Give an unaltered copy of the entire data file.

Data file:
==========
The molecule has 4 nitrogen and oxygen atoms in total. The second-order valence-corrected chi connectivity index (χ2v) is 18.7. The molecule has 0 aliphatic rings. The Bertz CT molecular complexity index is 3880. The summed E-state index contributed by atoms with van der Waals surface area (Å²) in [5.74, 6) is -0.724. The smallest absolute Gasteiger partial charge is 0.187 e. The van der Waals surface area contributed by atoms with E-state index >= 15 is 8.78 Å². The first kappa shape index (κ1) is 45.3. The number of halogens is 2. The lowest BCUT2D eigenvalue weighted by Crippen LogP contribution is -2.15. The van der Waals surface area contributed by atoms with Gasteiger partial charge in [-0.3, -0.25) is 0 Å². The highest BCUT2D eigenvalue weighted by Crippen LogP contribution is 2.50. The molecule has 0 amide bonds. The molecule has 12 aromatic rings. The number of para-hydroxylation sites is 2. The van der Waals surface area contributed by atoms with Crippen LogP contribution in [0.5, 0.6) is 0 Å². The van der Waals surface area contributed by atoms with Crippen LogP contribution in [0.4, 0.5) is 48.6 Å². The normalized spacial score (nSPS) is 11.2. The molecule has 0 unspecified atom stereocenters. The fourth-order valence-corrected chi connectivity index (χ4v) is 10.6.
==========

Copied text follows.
The molecule has 4 nitrogen and oxygen atoms in total. The second-order valence-corrected chi connectivity index (χ2v) is 18.7. The molecule has 0 aliphatic rings. The Bertz CT molecular complexity index is 3880. The summed E-state index contributed by atoms with van der Waals surface area (Å²) in [5.74, 6) is -0.724. The smallest absolute Gasteiger partial charge is 0.187 e. The van der Waals surface area contributed by atoms with E-state index >= 15 is 8.78 Å². The first kappa shape index (κ1) is 45.3. The number of halogens is 2. The lowest BCUT2D eigenvalue weighted by Crippen LogP contribution is -2.15. The van der Waals surface area contributed by atoms with Gasteiger partial charge in [-0.3, -0.25) is 0 Å². The highest BCUT2D eigenvalue weighted by Crippen LogP contribution is 2.50. The molecule has 0 amide bonds. The molecule has 12 aromatic rings. The number of para-hydroxylation sites is 2. The van der Waals surface area contributed by atoms with Crippen LogP contribution in [0.5, 0.6) is 0 Å². The van der Waals surface area contributed by atoms with Crippen LogP contribution in [0.4, 0.5) is 48.6 Å². The normalized spacial score (nSPS) is 11.2. The molecule has 0 unspecified atom stereocenters. The fourth-order valence-corrected chi connectivity index (χ4v) is 10.6.